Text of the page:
Durga Puja, the ten-day long festival, is celebrated with great enthusiasm and devotion. Apart from feasting, people indulge in fasting with sincerity, in order to show their dedication to the festival and their devotion to Goddess Durga. It is believed that fasting strengthens one's capacity of tolerance. Fasting doesn't mean that one has to starve all through the day. When people are fasting, they follow a diet that is formulated in such a way that they get enough energy to stay focused on the celebrations, without exhausting. If you want to know how people fast during Durga Pooja and the significance of fasting, then go through the following lines.
Fasting During Durga Pooja
Motive Of Fasting
People following Hinduism have high regards for Goddess Durga, as she is the deity of power, courage and strength. According to them, fasting is an important part of worship to any deity. The spiritual motive of fasting during Durga Pooja is to deny the physical needs of the body and attain spiritual gains, apart from the blessings of the Goddess. The process also helps gain a harmonious coordination between the body and the soul and increases the concentration and tolerance power as well. The scientific reason behind fasting during the festival is to give rest to the digestive organs and cleanse the body of toxic materials.
Fasting In Different Parts Of India
In northern India, particularly in Punjab and Uttar Pradesh, there are people who fast for nine days of Durga Puja. In fact, it is a ritual for the people residing there, to fast during the festive season. Non-vegetarian food is completely avoided during fasting. The fast is broken only on the Maha Ashtami or Maha Navami by offering food to beggars and worshipping young girls. The people, who have hosted the feast, worship young girls, as they are regarded as the 'kanya avatar' of Goddess Durga.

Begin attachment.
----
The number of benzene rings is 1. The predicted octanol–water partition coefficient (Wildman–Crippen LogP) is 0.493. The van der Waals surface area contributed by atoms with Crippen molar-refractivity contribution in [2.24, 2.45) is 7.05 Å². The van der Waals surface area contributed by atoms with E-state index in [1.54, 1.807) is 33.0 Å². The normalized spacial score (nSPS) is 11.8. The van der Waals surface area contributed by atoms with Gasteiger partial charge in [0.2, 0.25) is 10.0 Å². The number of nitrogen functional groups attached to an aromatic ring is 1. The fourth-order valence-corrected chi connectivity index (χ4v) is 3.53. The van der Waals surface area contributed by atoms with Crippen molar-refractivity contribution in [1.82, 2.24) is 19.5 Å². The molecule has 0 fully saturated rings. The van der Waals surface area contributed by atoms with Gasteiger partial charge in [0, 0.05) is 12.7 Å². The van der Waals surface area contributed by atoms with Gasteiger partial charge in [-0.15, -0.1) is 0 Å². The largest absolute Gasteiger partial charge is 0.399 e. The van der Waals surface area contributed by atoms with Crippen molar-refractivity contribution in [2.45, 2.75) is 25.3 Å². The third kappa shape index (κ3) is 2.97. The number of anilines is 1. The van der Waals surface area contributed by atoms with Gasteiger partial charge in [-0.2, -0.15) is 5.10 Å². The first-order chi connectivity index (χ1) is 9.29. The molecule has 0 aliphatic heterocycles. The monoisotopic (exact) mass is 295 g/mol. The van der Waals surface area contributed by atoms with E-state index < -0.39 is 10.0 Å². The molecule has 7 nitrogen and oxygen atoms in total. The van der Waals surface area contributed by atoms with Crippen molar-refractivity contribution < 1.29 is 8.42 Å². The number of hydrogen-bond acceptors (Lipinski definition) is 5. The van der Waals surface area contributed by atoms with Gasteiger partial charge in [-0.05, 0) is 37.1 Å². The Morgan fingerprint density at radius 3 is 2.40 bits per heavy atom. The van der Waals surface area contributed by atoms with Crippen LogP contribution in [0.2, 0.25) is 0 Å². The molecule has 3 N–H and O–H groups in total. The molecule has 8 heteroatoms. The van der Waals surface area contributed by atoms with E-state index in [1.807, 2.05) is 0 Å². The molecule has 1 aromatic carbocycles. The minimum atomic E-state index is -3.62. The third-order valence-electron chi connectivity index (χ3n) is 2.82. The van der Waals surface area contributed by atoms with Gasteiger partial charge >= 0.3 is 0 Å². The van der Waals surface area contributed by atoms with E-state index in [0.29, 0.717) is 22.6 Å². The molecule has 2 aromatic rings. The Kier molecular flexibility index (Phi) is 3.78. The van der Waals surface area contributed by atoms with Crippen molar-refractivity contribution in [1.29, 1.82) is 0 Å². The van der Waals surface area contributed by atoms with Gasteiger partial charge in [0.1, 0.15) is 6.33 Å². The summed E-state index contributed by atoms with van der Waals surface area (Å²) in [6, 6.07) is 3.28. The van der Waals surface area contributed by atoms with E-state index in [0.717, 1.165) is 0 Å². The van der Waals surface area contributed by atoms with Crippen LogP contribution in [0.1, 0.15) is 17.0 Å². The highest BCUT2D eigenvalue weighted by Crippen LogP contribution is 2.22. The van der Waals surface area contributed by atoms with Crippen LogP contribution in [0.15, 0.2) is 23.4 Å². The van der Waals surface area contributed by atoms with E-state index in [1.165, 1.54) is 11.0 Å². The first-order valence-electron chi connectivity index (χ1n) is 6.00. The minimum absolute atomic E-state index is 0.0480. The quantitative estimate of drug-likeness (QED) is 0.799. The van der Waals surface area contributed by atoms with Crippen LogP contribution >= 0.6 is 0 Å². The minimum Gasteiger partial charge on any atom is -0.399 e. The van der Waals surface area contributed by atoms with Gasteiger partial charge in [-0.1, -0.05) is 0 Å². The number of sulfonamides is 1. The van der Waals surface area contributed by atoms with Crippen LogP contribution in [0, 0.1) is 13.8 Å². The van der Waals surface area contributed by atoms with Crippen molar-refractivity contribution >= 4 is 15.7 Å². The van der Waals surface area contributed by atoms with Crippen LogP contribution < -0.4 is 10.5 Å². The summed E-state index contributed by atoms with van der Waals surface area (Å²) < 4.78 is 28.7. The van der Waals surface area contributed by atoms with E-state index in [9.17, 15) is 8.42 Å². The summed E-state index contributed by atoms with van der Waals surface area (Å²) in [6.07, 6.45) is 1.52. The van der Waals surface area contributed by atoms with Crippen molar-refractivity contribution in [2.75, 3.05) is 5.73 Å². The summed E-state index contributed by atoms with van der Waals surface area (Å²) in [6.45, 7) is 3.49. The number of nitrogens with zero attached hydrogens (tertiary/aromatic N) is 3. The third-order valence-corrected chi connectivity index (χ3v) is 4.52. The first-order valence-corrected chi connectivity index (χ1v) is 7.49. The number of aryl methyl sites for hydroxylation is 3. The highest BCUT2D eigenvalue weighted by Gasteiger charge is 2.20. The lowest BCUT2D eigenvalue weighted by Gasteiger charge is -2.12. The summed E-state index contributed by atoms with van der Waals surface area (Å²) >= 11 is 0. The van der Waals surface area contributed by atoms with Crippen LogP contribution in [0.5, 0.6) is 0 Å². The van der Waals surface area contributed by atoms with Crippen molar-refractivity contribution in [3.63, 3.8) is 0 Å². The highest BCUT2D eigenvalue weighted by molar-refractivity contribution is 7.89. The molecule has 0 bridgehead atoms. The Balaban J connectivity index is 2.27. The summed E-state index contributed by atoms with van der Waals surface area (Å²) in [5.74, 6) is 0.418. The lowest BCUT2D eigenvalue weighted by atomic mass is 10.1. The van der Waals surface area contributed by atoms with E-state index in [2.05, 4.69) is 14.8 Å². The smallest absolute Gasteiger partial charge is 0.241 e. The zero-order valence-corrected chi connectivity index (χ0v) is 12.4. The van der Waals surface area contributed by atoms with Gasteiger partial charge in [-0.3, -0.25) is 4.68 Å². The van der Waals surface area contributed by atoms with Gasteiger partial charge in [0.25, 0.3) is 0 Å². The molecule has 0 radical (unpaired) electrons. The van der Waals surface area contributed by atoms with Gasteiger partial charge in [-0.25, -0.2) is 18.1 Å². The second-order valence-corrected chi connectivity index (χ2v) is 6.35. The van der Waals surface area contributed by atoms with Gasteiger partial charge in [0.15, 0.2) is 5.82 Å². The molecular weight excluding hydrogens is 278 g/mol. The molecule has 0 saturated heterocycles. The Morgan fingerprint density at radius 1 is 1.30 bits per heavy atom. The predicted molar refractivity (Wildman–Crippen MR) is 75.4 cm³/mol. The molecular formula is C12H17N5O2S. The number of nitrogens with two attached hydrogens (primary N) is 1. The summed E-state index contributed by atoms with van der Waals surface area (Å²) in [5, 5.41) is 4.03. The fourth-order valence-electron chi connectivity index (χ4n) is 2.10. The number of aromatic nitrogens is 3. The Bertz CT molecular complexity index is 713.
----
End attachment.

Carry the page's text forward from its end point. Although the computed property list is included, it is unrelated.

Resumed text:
Fasting during Durga Pooja in eastern and western parts of India is a bit different from that seed in northern part of the country. At several places in eastern India, there is a tradition of sowing barley seeds, when fasting is observed during the Durga Pooja. A small bed of mud is prepared in a little container, wherein small barley seeds are sown. During the fasting period, this container is placed in the Puja room. As the days pass by, the barley seeds begin to sprout. As the fast culminates, the seeds would reach a height of 3-5 inches, which would be pulled out and offers to devotees as a form of blessings by Goddess Durga.
Over the passing years, the ritual of fasting has seen a drastic change. The perception of starving for the whole day, during a fast, has changed completely. Today, people do not want to run out of their energy levels. Therefore, they eat foods and snack items, such as vrat ke namkeen, vrat ki chaat, that are prepared using rock salt (sendha namak). Apart from fruits and milk, people also drink tea, in regular intervals. Restaurants in the metro cities also offer special menu for fasting during Durga Puja, to satisfy their taste buds.